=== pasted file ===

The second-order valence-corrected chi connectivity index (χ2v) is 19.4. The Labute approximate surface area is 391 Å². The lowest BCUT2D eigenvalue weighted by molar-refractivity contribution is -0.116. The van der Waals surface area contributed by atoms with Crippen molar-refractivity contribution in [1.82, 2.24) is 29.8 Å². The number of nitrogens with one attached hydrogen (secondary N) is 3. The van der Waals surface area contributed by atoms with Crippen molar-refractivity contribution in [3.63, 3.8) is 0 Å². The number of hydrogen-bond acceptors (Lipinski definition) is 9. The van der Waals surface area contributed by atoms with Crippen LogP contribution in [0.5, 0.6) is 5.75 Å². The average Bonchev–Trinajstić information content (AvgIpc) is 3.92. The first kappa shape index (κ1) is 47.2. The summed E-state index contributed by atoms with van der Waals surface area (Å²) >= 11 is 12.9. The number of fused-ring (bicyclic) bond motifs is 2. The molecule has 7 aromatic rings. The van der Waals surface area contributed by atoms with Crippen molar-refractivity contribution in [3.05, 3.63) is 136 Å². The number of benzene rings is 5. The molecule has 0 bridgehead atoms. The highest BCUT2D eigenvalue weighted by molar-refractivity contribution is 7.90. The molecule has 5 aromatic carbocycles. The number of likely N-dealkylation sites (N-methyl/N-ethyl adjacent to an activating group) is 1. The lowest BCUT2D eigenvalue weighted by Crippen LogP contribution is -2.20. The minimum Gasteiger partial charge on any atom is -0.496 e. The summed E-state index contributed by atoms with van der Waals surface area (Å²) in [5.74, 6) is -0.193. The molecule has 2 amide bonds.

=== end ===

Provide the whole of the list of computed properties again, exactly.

The second-order valence-corrected chi connectivity index (χ2v) is 19.4. The Labute approximate surface area is 391 Å². The lowest BCUT2D eigenvalue weighted by molar-refractivity contribution is -0.116. The van der Waals surface area contributed by atoms with Crippen molar-refractivity contribution in [1.82, 2.24) is 29.8 Å². The number of nitrogens with one attached hydrogen (secondary N) is 3. The van der Waals surface area contributed by atoms with Crippen molar-refractivity contribution in [3.63, 3.8) is 0 Å². The number of hydrogen-bond acceptors (Lipinski definition) is 9. The van der Waals surface area contributed by atoms with Crippen LogP contribution in [0.5, 0.6) is 5.75 Å². The average Bonchev–Trinajstić information content (AvgIpc) is 3.92. The first kappa shape index (κ1) is 47.2. The summed E-state index contributed by atoms with van der Waals surface area (Å²) >= 11 is 12.9. The number of fused-ring (bicyclic) bond motifs is 2. The molecule has 7 aromatic rings. The van der Waals surface area contributed by atoms with Crippen molar-refractivity contribution in [3.05, 3.63) is 136 Å². The number of benzene rings is 5. The molecule has 0 bridgehead atoms. The highest BCUT2D eigenvalue weighted by molar-refractivity contribution is 7.90. The molecule has 5 aromatic carbocycles. The number of likely N-dealkylation sites (N-methyl/N-ethyl adjacent to an activating group) is 1. The lowest BCUT2D eigenvalue weighted by Crippen LogP contribution is -2.20. The minimum Gasteiger partial charge on any atom is -0.496 e. The summed E-state index contributed by atoms with van der Waals surface area (Å²) in [5.74, 6) is -0.193. The molecule has 2 amide bonds.